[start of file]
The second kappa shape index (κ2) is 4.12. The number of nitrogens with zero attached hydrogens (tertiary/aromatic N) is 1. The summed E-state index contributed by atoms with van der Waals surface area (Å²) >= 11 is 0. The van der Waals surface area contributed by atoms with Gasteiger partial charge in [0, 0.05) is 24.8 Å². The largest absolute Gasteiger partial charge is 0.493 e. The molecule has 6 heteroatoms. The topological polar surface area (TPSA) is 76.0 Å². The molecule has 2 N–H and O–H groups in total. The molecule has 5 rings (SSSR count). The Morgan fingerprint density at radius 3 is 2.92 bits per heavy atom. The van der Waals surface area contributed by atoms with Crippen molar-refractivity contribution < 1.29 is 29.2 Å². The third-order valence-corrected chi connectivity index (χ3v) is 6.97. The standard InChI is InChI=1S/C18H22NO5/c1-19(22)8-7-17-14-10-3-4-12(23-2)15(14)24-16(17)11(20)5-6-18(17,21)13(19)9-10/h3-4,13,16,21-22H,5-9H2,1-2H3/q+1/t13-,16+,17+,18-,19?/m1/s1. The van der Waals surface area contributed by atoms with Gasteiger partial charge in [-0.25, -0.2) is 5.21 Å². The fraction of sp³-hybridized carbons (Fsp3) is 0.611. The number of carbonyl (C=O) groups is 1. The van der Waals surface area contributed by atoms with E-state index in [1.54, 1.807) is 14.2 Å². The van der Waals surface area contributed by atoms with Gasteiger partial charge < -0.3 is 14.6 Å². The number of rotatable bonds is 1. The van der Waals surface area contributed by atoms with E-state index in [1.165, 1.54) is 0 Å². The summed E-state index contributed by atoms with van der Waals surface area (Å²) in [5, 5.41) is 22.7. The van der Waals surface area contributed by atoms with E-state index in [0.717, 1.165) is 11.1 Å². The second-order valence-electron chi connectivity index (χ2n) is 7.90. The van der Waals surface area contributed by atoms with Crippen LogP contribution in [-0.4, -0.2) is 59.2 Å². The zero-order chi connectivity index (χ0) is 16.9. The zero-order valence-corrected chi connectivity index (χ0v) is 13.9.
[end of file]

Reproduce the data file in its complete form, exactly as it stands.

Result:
The second kappa shape index (κ2) is 4.12. The number of nitrogens with zero attached hydrogens (tertiary/aromatic N) is 1. The summed E-state index contributed by atoms with van der Waals surface area (Å²) >= 11 is 0. The van der Waals surface area contributed by atoms with Gasteiger partial charge in [0, 0.05) is 24.8 Å². The largest absolute Gasteiger partial charge is 0.493 e. The molecule has 6 heteroatoms. The topological polar surface area (TPSA) is 76.0 Å². The molecule has 2 N–H and O–H groups in total. The molecule has 5 rings (SSSR count). The Morgan fingerprint density at radius 3 is 2.92 bits per heavy atom. The van der Waals surface area contributed by atoms with Crippen molar-refractivity contribution < 1.29 is 29.2 Å². The third-order valence-corrected chi connectivity index (χ3v) is 6.97. The standard InChI is InChI=1S/C18H22NO5/c1-19(22)8-7-17-14-10-3-4-12(23-2)15(14)24-16(17)11(20)5-6-18(17,21)13(19)9-10/h3-4,13,16,21-22H,5-9H2,1-2H3/q+1/t13-,16+,17+,18-,19?/m1/s1. The van der Waals surface area contributed by atoms with Gasteiger partial charge in [-0.25, -0.2) is 5.21 Å². The fraction of sp³-hybridized carbons (Fsp3) is 0.611. The number of carbonyl (C=O) groups is 1. The van der Waals surface area contributed by atoms with E-state index in [1.54, 1.807) is 14.2 Å². The van der Waals surface area contributed by atoms with Gasteiger partial charge < -0.3 is 14.6 Å². The number of rotatable bonds is 1. The van der Waals surface area contributed by atoms with E-state index in [1.165, 1.54) is 0 Å². The summed E-state index contributed by atoms with van der Waals surface area (Å²) in [5, 5.41) is 22.7. The van der Waals surface area contributed by atoms with E-state index in [0.717, 1.165) is 11.1 Å². The second-order valence-electron chi connectivity index (χ2n) is 7.90. The van der Waals surface area contributed by atoms with Crippen LogP contribution in [-0.4, -0.2) is 59.2 Å². The zero-order chi connectivity index (χ0) is 16.9. The zero-order valence-corrected chi connectivity index (χ0v) is 13.9.